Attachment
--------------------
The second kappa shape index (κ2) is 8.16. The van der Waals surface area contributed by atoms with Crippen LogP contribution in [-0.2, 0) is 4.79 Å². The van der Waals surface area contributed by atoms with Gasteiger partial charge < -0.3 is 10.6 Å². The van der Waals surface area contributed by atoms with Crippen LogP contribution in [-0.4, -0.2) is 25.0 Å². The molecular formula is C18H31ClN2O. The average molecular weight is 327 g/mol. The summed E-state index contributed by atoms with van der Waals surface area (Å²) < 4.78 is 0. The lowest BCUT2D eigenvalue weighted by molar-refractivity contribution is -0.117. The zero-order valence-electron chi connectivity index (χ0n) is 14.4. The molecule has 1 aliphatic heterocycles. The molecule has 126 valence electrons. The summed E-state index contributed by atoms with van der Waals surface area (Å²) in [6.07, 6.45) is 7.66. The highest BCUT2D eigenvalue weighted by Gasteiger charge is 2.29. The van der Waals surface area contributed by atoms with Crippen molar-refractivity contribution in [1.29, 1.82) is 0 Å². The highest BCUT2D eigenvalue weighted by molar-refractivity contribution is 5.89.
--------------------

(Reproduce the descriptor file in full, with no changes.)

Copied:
The second kappa shape index (κ2) is 8.16. The van der Waals surface area contributed by atoms with Crippen LogP contribution in [-0.2, 0) is 4.79 Å². The van der Waals surface area contributed by atoms with Gasteiger partial charge < -0.3 is 10.6 Å². The van der Waals surface area contributed by atoms with Crippen LogP contribution in [-0.4, -0.2) is 25.0 Å². The molecular formula is C18H31ClN2O. The average molecular weight is 327 g/mol. The summed E-state index contributed by atoms with van der Waals surface area (Å²) < 4.78 is 0. The lowest BCUT2D eigenvalue weighted by molar-refractivity contribution is -0.117. The zero-order valence-electron chi connectivity index (χ0n) is 14.4. The molecule has 1 aliphatic heterocycles. The molecule has 126 valence electrons. The summed E-state index contributed by atoms with van der Waals surface area (Å²) in [6.07, 6.45) is 7.66. The highest BCUT2D eigenvalue weighted by Gasteiger charge is 2.29. The van der Waals surface area contributed by atoms with Crippen molar-refractivity contribution in [1.29, 1.82) is 0 Å². The highest BCUT2D eigenvalue weighted by molar-refractivity contribution is 5.89.